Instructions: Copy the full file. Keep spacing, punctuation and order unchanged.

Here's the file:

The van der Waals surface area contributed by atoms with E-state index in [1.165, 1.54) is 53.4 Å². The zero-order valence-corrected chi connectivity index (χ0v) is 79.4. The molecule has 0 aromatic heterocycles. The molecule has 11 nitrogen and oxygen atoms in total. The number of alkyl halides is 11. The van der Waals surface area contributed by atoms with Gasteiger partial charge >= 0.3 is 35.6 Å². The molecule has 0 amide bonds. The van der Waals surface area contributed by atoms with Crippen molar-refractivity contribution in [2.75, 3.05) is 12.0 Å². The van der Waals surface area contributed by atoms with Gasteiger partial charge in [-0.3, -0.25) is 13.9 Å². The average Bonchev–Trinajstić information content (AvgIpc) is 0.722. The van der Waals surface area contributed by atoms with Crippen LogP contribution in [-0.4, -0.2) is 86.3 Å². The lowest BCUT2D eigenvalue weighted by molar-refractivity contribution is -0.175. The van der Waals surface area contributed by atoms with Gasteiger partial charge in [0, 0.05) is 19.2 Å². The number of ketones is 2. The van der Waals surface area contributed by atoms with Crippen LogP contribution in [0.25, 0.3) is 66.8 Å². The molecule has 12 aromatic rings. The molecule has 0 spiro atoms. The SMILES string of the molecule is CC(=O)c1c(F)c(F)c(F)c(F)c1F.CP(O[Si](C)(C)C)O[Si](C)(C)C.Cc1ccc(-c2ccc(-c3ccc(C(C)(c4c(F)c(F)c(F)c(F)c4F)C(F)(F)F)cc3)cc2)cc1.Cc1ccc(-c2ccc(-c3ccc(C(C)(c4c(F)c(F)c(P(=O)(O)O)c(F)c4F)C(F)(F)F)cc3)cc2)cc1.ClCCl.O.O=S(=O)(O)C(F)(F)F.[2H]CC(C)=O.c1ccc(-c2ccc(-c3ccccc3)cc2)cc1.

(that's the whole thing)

The van der Waals surface area contributed by atoms with E-state index in [1.165, 1.54) is 53.4 Å². The zero-order valence-corrected chi connectivity index (χ0v) is 79.4. The molecule has 0 aromatic heterocycles. The molecule has 11 nitrogen and oxygen atoms in total. The number of alkyl halides is 11. The van der Waals surface area contributed by atoms with Gasteiger partial charge >= 0.3 is 35.6 Å². The molecule has 0 amide bonds. The van der Waals surface area contributed by atoms with Crippen molar-refractivity contribution in [2.75, 3.05) is 12.0 Å². The van der Waals surface area contributed by atoms with Gasteiger partial charge in [-0.3, -0.25) is 13.9 Å². The average Bonchev–Trinajstić information content (AvgIpc) is 0.722. The van der Waals surface area contributed by atoms with Crippen LogP contribution in [-0.4, -0.2) is 86.3 Å². The lowest BCUT2D eigenvalue weighted by molar-refractivity contribution is -0.175. The van der Waals surface area contributed by atoms with Gasteiger partial charge in [0, 0.05) is 19.2 Å². The number of ketones is 2. The van der Waals surface area contributed by atoms with Crippen LogP contribution in [0.25, 0.3) is 66.8 Å². The molecule has 12 aromatic rings. The molecule has 0 spiro atoms. The SMILES string of the molecule is CC(=O)c1c(F)c(F)c(F)c(F)c1F.CP(O[Si](C)(C)C)O[Si](C)(C)C.Cc1ccc(-c2ccc(-c3ccc(C(C)(c4c(F)c(F)c(F)c(F)c4F)C(F)(F)F)cc3)cc2)cc1.Cc1ccc(-c2ccc(-c3ccc(C(C)(c4c(F)c(F)c(P(=O)(O)O)c(F)c4F)C(F)(F)F)cc3)cc2)cc1.ClCCl.O.O=S(=O)(O)C(F)(F)F.[2H]CC(C)=O.c1ccc(-c2ccc(-c3ccccc3)cc2)cc1.